Latinos in Finance: Developing a pipeline of Latinx leaders in banking

As a bilingual Latina in banking services, Maria helps to increase access to financial services for Latinos who are underbanked, thanks to the training she received as part of the UnidosUS Latinos in Finance Initiative.

By Hiram Cortez, Workforce Development Program Coordinator, UnidosUS

Latinos in finance | Latinos in banking
Maria (right) poses with colleagues at Dane County Credit Union.

“I really love my job,” shares Maria, who arrives to work every day ready to make a difference in the lives of her clients. In her role as a Bilingual Member Services Representative II at Dane County Credit Union, Maria builds relationships with members and ensures they have full access to the financial products the credit union has to offer.

Maria started her journey at Dane County Credit Union in 2016 upon her graduation from the Caminos Finance program at Centro Hispano of Dane County. Centro Hispano is an UnidosUS Affiliate based in Madison, Wisconsin, and a grantee of the UnidosUS Latinos in Finance Initiative.

Through the 10-week Caminos Finance program she learned about opportunities in the financial services sector and found support that helped her obtain a job at the Dane County Credit Union. Since then she has become an example of how students can use the program as a launching pad: she’s is moving up at her job, making an impact in her community, and serving as a mentor for current students.

MEANINGFUL WORK

As a bilingual Latina in banking services, Maria’s work helps to increase access to financial services for the 28.9% of Latinos in the United States who are underbanked.

“Being bilingual helps me relate to the members, find their needs, and build closer relationships with them” she shares. The opportunities to help her community makes Maria’s job especially rewarding. “When there are members that are not aware of our products or don’t know how finances work, it’s really nice to help educate them,” she adds.

Latinos in finance | Latinos in banking
Maria at work.

Maria also appreciates the credit union’s supportive and collegial atmosphere that pushes her to be her best. “You can grow as fast as you want here,” she shares, noting the abundant professional development opportunities available. She was promoted to a level II Member Services Representative after just one year of work, and now has her eye on the level III position. Given the Latino leadership vacuum that exists in the banking sector—with only 9.4% of financial management roles held by Latinos—Maria’s swift upward trajectory and her employer’s inclusive work environment are helping to close this gap.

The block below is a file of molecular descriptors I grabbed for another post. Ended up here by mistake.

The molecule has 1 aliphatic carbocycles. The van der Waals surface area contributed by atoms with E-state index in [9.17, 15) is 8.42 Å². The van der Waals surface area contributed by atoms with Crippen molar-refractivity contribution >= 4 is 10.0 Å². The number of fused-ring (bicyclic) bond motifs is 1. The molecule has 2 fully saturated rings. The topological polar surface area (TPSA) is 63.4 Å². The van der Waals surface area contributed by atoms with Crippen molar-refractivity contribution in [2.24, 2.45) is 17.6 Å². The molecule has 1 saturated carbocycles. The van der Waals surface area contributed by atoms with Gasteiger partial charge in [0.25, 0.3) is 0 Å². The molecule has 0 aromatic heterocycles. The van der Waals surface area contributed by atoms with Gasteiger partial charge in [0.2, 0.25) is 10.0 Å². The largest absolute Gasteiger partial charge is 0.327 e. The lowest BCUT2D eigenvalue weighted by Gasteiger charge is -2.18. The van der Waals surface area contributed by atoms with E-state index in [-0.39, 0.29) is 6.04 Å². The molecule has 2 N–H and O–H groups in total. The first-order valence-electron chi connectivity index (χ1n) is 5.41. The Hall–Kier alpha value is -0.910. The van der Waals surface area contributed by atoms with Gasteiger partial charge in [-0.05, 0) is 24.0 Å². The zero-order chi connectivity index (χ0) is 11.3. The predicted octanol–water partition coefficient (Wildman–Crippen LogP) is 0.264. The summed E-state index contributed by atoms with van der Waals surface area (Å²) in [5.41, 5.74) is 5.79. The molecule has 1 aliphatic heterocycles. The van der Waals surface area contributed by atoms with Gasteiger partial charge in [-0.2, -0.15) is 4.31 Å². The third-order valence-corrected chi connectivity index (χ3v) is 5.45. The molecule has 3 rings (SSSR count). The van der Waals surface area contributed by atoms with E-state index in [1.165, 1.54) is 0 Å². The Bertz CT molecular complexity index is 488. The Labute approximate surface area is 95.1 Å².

More Than Just Professional Growth

Since graduating from the program, Maria has also used what she’s learned about personal finance to help her family get on the path to financial prosperity. Even after 20 years of living in the United States, “my parents didn’t quite understand how credit works,” Maria notes, “but through the program and working at the credit union, I was able to help educate them.” Recently, the family car broke down, and Maria secured a low-interest car loan for them. In the past, this situation would have been far more complicated without knowing how to access to quality financial products. By helping her family and clients learn about credit and financial services, Maria is making a dent in the 31.5% of Hispanic households in the United States that have no mainstream credit, (compared with 14.4% of White households).

Giving Back

Latinos in finance | Latinos in banking
Maria speaks with Caminos Finance students.

Maria is thankful that Caminos Finance steered her towards a fulfilling career path and wants other community members to share in that experience. She gives back to the program by mentoring current students, participating in mock interview sessions, speaking at new student orientations, and giving students feedback on their final capstone projects. “It is very rewarding to be able to be there as a guide for other participants and see them grow,” Maria emphasized.

Her advice for those looking to advance their careers? “Life happens, things can make it hard to continue, but if you stick with it you will succeed!”
Latinos in finance | Latinos in banking
What’s Next?

Looking forward, Maria says she would “definitely like to continue growing within the Credit Union.” She also wants to go back to school for an accounting degree, so that she can reach her long-term goal of working in the back-end of a financial institution in the lending, underwriting, or accounting department.

Why it matters

UnidosUS launched the Latinos in Finance Initiative in 2015 to train Latinos for employment in the financial services sector and to help employers hire culturally and linguistically competent talent like Maria. Due to the strong demand from the community and employers, the Initiative is now in 12 cities across the country and has enrolled over 900 participants.

Success stories like Maria’s show how the Initiative is helping Latinos start on a career-path within the financial services sector, create long-term financial stability, and concurrently help meet a critical need for quality financial products in Latino communities across the county.

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